Crowd funding is being sought for a research project that will improve care of elderly patients in hospital in order to prevent common, costly complications such as UTIs and pressure ulcers.
Dr Kasia Bail, a registered nurse and Assistant Professor at the University of Canberra, is leading the project and says simple interventions of basic nursing care are under-prioritised in hospitals.
In her PhD, Dr Bail calculated that failing to maintain basic nursing care of elderly patients in NSW hospitals alone costs $225 million per year in extra length of stay.
She is now seeking to find ways to reduce the four common complications that result from what she describes as a “Failure to Maintain”: urinary tract infection, pressure ulcers, pneumonia and delirium.
“Failure to Maintain is the inadequate delivery of fundamental nursing care to a complex older person in hospital,” she said.
“The term gives a name to the challenges in providing simple interventions such as mobility, skin care, hydration, nutrition and communication in complex environments like hospitals, to complex patients such as people with dementia,” she said.
“Sometimes these conditions are called ‘geriatric syndromes’, but many of these conditions are preventable. Older, complex people are more susceptible to these conditions; my work is to highlight that with increased risk comes increased responsibility of the healthcare service to mitigate that risk.”
“We know that when demand for nursing care exceeds supply, patient care is rationed. We also know that the care most often rationed is essential cares such as mobility, skin care, hydration, nutrition and communication – this is not unreasonable necessarily as acute health settings do need to prioritise life-threatening conditions first.”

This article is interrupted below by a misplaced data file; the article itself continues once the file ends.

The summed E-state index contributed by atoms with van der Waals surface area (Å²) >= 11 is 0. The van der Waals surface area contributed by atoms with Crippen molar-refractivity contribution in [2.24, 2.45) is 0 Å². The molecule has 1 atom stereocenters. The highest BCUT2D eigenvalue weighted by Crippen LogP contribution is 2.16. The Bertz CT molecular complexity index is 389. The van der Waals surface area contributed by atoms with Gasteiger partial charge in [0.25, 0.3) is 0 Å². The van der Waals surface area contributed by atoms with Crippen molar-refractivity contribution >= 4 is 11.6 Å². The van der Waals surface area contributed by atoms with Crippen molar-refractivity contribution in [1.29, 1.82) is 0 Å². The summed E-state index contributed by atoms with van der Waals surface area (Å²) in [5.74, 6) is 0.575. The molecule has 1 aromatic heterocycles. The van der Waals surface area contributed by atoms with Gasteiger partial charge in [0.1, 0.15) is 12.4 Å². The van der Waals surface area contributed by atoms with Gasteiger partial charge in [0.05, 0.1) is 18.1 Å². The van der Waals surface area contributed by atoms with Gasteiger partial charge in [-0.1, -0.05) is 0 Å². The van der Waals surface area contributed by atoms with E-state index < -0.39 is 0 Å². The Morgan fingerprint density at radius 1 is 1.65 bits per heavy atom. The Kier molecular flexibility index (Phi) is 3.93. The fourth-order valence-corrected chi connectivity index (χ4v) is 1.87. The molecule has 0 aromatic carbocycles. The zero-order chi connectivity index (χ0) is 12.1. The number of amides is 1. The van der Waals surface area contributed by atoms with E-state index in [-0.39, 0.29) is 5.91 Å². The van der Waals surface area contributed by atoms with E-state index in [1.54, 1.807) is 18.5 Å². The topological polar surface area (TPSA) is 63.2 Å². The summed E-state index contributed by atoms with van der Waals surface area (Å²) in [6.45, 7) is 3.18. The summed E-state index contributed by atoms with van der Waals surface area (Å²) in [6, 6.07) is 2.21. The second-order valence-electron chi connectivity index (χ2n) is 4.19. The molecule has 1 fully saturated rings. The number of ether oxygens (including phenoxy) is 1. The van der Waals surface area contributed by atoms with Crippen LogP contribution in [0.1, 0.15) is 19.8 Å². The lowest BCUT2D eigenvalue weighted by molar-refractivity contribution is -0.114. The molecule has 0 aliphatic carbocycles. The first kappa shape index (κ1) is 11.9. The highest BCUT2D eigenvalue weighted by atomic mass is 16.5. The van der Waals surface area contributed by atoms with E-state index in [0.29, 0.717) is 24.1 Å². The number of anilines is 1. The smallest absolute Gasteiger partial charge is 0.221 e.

Dr Bail believes the solution is indicators of care that can be used before patients get to the life-threatening stage, particularly given that most hospital admissions include chronic, as well as acute, conditions.
“People tend to accumulate multiple conditions as we age – including cancer, diabetes, cardiovascular conditions, arthritis. So when we end up in hospital, we have multiple things that need nursing care and interventions, not just one,” she said.
“These are assumed to be ‘simple’ care interventions, but in fact, when someone is acutely unwell, on multiple medications and treatments, with multiple diseases or age-related conditions, and in a busy hospital with multiple competing and life-threatening priorities, these ‘simple’ care interventions can be very difficult to provide.”
In her PhD Dr Bail found that people with dementia spent eight times longer in hospital that people without dementia, while acquiring a complication in hospital increased costs for people with dementia by 26 per cent and those without by 100 per cent.
Her work now is focused on finding ways to better use the masses of data already collected by hospitals and refining the methods used to make it more useful in forming policy decisions about care.
Click here to support Dr Bail’s project before it closes on Friday 16 December.